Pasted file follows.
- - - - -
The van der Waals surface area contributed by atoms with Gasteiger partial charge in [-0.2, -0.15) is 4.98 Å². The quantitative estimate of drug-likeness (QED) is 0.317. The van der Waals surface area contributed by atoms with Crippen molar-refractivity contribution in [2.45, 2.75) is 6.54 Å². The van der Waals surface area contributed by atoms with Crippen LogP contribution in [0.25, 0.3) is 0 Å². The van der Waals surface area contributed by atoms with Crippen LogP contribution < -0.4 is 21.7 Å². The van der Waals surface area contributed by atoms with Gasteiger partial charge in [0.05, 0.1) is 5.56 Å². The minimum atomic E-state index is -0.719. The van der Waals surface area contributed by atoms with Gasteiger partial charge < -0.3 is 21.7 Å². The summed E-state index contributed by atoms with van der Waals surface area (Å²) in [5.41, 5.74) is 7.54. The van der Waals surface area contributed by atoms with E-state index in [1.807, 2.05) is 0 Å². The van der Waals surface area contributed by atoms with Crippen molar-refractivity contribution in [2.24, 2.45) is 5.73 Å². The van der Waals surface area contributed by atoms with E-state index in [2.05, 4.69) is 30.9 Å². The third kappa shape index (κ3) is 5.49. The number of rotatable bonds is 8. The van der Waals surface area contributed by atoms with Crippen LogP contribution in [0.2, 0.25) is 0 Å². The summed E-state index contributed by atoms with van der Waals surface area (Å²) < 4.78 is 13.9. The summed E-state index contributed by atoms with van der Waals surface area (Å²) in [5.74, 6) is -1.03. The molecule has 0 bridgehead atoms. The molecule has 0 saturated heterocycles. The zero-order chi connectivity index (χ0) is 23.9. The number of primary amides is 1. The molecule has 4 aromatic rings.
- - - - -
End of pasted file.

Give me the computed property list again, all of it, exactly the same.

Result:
The van der Waals surface area contributed by atoms with Gasteiger partial charge in [-0.2, -0.15) is 4.98 Å². The quantitative estimate of drug-likeness (QED) is 0.317. The van der Waals surface area contributed by atoms with Crippen molar-refractivity contribution in [2.45, 2.75) is 6.54 Å². The van der Waals surface area contributed by atoms with Crippen LogP contribution in [0.25, 0.3) is 0 Å². The van der Waals surface area contributed by atoms with Crippen LogP contribution < -0.4 is 21.7 Å². The van der Waals surface area contributed by atoms with Gasteiger partial charge in [0.05, 0.1) is 5.56 Å². The minimum atomic E-state index is -0.719. The van der Waals surface area contributed by atoms with Gasteiger partial charge < -0.3 is 21.7 Å². The summed E-state index contributed by atoms with van der Waals surface area (Å²) in [5.41, 5.74) is 7.54. The van der Waals surface area contributed by atoms with E-state index in [1.807, 2.05) is 0 Å². The van der Waals surface area contributed by atoms with Crippen molar-refractivity contribution in [2.24, 2.45) is 5.73 Å². The van der Waals surface area contributed by atoms with E-state index in [2.05, 4.69) is 30.9 Å². The third kappa shape index (κ3) is 5.49. The number of rotatable bonds is 8. The van der Waals surface area contributed by atoms with Crippen LogP contribution in [0.2, 0.25) is 0 Å². The summed E-state index contributed by atoms with van der Waals surface area (Å²) < 4.78 is 13.9. The summed E-state index contributed by atoms with van der Waals surface area (Å²) in [5.74, 6) is -1.03. The molecule has 0 bridgehead atoms. The molecule has 0 saturated heterocycles. The zero-order chi connectivity index (χ0) is 23.9. The number of primary amides is 1. The molecule has 4 aromatic rings.